Commercial fishing vessels sit tied to the Shinnnecock commercial dock...

Commercial fishing vessels sit tied to the Shinnnecock commercial dock in Hampton Bays on Mar. 6, 2009. Credit: Doug Kuntz

Southampton Town will hold a “water quality forum” for homeowners and other residents to discuss the effects of failing residential septic systems on bays and streams.

The event, on May 15 from 7 to 9 p.m. at Hampton Bays High School, will feature speakers well-known in environmental studies, specifically in septic waste, including representatives from the Long Island Liquid Waste Association.

“Given the crisis in the quality of our bay water, we feel this is a timely topic for all Town of Southampton residents,” said Scott Carlin, an associate professor of geography at LIU Post, and a specialist in sustainability. “After all, whether you’re a homeowner, a renter, or even an out-of-towner who works here, you have an effect on our septic systems and these systems impact our lives and well-being.”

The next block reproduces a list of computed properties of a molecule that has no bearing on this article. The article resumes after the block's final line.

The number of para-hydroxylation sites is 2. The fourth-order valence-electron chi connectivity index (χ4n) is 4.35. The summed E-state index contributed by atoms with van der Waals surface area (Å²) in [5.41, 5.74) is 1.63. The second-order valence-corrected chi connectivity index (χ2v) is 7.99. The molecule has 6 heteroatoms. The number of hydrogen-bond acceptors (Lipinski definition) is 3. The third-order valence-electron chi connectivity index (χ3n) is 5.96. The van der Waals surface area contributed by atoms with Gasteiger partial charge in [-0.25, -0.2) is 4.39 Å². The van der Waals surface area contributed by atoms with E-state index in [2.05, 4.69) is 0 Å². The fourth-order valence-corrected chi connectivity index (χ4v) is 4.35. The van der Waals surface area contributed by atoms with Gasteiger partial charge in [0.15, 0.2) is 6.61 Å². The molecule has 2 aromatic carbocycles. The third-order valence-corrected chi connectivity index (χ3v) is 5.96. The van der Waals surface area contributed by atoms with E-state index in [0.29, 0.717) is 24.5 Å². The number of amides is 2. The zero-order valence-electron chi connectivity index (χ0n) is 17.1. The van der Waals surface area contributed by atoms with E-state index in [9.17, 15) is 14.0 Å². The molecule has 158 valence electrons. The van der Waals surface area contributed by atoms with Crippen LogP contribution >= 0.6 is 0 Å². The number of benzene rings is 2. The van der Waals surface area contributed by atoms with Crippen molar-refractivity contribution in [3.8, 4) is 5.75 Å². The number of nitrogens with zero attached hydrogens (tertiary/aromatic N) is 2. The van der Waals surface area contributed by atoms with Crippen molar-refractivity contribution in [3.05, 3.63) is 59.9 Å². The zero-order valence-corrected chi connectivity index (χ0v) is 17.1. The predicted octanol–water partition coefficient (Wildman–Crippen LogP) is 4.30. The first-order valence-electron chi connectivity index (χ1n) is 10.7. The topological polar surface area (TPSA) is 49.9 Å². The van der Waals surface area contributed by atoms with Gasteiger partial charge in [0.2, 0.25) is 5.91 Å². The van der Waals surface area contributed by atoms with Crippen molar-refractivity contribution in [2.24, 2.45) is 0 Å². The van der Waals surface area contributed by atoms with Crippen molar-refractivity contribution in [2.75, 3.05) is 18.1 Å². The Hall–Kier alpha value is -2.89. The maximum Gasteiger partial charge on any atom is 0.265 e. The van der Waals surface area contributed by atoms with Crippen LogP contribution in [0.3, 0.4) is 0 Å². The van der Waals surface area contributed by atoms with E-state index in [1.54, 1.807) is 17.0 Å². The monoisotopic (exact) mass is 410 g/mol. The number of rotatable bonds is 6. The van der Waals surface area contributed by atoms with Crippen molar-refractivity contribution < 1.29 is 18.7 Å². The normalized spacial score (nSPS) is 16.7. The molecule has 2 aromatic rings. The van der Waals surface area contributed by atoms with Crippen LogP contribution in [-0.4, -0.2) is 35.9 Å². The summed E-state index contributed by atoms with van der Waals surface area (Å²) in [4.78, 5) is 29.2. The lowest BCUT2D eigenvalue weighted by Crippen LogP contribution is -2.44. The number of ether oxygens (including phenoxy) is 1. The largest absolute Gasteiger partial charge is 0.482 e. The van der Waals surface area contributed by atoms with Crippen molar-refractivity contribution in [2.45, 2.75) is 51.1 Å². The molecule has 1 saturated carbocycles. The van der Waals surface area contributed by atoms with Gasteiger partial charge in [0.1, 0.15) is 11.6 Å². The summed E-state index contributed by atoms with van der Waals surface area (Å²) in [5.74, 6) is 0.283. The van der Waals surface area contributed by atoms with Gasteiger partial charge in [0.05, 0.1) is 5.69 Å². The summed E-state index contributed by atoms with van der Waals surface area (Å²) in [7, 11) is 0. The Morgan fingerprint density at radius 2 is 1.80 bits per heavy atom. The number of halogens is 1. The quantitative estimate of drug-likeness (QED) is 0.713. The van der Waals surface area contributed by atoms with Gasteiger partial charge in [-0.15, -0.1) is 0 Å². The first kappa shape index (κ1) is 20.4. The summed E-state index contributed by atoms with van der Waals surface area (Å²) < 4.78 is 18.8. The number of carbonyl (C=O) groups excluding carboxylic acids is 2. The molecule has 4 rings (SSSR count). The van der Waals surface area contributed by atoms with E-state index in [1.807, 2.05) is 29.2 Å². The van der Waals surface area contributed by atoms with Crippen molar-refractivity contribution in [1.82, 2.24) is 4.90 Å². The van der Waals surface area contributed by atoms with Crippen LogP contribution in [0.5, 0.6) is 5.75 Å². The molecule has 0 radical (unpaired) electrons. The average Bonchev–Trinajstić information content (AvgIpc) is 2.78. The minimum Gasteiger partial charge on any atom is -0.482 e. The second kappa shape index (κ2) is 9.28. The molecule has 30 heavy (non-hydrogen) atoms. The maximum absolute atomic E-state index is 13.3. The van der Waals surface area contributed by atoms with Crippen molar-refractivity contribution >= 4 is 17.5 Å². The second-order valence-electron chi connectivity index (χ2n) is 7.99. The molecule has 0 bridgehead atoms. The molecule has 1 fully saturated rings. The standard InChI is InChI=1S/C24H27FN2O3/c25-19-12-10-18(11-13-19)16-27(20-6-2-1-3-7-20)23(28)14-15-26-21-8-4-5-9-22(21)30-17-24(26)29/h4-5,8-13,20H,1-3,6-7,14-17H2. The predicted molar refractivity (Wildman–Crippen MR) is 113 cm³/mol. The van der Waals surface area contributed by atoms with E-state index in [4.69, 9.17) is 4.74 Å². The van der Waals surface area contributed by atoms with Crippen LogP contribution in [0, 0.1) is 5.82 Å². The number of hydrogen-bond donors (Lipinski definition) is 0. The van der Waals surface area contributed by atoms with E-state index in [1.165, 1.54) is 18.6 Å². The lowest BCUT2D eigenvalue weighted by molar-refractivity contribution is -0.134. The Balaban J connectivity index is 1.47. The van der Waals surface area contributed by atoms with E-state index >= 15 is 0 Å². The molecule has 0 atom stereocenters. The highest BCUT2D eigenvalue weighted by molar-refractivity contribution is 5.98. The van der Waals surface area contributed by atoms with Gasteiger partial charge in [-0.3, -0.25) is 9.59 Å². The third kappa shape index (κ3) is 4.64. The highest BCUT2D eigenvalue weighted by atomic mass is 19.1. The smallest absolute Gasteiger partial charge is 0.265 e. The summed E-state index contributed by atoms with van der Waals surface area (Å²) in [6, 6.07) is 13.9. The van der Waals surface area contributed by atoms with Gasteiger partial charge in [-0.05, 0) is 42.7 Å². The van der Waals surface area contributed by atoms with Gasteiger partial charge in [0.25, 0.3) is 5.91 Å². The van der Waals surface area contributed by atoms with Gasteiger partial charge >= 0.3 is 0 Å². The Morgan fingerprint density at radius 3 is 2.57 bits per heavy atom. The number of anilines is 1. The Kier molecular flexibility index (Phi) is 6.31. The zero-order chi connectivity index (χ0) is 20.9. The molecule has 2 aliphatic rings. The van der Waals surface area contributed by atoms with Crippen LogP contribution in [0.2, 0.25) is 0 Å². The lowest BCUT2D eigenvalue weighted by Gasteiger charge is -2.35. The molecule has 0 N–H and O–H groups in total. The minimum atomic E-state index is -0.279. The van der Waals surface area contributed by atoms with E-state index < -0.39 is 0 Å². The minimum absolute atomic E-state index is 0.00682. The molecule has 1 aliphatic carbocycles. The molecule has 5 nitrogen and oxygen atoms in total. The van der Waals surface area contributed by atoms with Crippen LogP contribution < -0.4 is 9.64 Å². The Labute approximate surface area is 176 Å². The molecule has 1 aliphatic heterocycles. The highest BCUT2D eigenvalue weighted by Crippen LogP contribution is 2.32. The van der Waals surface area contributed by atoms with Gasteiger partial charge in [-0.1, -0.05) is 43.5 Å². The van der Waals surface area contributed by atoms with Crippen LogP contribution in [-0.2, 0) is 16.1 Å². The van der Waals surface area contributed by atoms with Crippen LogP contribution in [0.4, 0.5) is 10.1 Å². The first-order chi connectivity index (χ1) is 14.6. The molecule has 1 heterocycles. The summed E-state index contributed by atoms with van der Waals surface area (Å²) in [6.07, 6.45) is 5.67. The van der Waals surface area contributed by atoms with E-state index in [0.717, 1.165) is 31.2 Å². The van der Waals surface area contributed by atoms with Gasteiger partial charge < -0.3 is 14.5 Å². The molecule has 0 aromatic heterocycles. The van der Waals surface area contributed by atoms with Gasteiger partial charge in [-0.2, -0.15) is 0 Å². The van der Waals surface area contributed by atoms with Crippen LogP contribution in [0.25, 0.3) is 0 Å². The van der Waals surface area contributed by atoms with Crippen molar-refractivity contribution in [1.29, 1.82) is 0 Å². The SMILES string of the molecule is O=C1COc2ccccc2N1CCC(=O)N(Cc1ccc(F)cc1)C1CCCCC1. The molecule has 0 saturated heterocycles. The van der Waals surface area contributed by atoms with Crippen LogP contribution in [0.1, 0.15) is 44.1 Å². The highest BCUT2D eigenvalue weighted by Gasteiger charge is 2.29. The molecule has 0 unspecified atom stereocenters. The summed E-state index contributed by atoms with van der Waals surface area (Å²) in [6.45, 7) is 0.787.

Also on hand will be Walter Hilbert from the county’s health department to give an overview on Long Island’s unique issues with septic systems.

Most homes on the East End are not hooked up to public sewer lines, but instead have personal septic systems, such as cesspools. Many of them are old and failing, according to town officials, leading to pollution of local water bodies.

The high school is at 88 Argonne Rd. in Hampton Bays. For more information, call the town’s office of energy and sustainability at 631-702-1753 or email lplouff@southampton

Above: A waterfront scene in Hampton Bays (March 6, 2009)

Newsday LogoSUBSCRIBEUnlimited Digital AccessOnly 25¢for 5 months